For many years like most spring hunters, I hunted every morning religiously but by late morning, if I hadn’t worked a gobbler, the hunt ended until the next morning. Little did I realize that afternoon hunting, where legal, could be just as rewarding as morning hunting if one understands a few basic techniques and exercises a lot of patience.
The main difference between afternoon and morning hunting is where the bird is when you begin calling to him. In the morning, you locate a roosting gobbler and try to entice him with hen calls to where you are waiting. When afternoon hunting, you try to locate a gobbler that has serviced his hens and separated himself from his harem. It sounds simple, but since a gobbler does very little gobbling in the afternoon, many hunters think there is no use in afternoon hunting. Hunters usually run out of patience looking for the “tight-lipped” birds.
Heavily hunted lands are good places to hunt gobblers in the afternoon as novice turkey hunters pester the birds every morning. These gobblers soon become smart to the early morning callers, but as the day wears on and the hunters leave the gobblers to relax, they can be called.
The art to afternoon turkey hunting is locating the gobbler. One of the best afternoon gobbler callers I know is Donnie Brown, a hunting guide who lives in Alabama. Brown drives around the edges of openings, such as large pastures, at midday and uses an owl call to locate a feeding gobbler. If the owl call doesn’t get a gobbler to answer, Brown will ease along these pastures with binoculars looking far in front of him for a lone gobbler or two or three gobblers together, in a position where he can sneak around them into the woodlands and call them. If he gets a gobbler to answer or sees one, he gets as close as possible without spooking him and sets up just as he would for an early morning hunt. Often with just a few yelps or clucks, the gobbler comes in looking for the lonely hen.
Ken French, another noted turkey hunter from Maine, hunts similarly in heavily hunted areas except that he walks logging roads through the middle of woods and uses a hawk call to locate a gobbler. If a gobbler answers, French sets up the same as a morning hunt. French suggests that the midday hunter do a little research and find out what kinds of callers the other hunters in the area have been using, then use something different. This is especially important when you are hunting public lands or a public hunting area. If the gobbler has been worked every morning with a box, try a slate or mouth call. The fact that it is different sounding caller will often mean the difference between success and failure.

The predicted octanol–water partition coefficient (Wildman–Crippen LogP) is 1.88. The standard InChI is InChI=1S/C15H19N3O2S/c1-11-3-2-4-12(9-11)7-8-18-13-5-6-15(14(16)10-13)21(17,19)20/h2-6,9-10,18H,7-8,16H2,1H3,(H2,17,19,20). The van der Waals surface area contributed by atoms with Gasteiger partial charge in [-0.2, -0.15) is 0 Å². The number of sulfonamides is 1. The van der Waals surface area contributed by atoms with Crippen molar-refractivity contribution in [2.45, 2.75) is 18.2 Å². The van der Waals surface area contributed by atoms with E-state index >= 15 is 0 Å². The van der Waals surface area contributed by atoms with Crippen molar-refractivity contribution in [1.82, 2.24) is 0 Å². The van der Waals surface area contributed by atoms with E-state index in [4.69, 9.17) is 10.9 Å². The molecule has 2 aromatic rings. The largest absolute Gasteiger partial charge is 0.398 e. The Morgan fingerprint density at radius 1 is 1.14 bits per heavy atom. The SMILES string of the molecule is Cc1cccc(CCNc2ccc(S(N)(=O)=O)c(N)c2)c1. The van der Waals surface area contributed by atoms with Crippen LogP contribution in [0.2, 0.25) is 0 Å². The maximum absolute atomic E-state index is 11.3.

I like using the crow call to locate gobblers but many times, I’ve found that birds won’t gobble in the afternoon at a crow call. If I can’t get a gobble by using a crow call, I start walking along logging roads or the edge of fields, and every quarter-mile of so, I hide myself well and give a series of loud yelps. Then I listen for a few minutes. Since afternoon turkeys may come in without ever gobbling, I listen as much for footsteps in leaves as I do a gobble. A turkey walking in leaves sounds like a man walking. If nothing happens, I repeat the calls four or five more times before moving on. If I do get an answer, I call very little and let the gobbler look for me. A hen will often yelp back. If this is the case, I call her, hoping a gobbler will also be attracted to all this commotion.
On one occasion, I was becoming tired of calling with no response. I started walking back to my truck, practicing yelps with my mouth caller as I walked. Suddenly, two ridges over, I heard a hen answer with a series of yelps. I quickly got behind a log and pulled down my facemask. I called once more with some low, soft yelps. The hen yelped back, this time much closer. Soon she was out in front of me yelping her head off. I was enjoying watching her antics, when suddenly to my right there appeared an old gobbler in full strut. He never gobbled one time, but his dance soon brought him into range of my 12-gauge. What had appeared to be a very unsuccessful afternoon hunt suddenly turned into my getting a real trophy gobbler.
Where it is legal, afternoon turkey hunting can be as productive as early morning hunting. To many hunters, this is still a relatively new technique, but the more they try it, the more they realize that lonely afternoon gobblers are just as vulnerable as those sitting on the roost at the crack of dawn.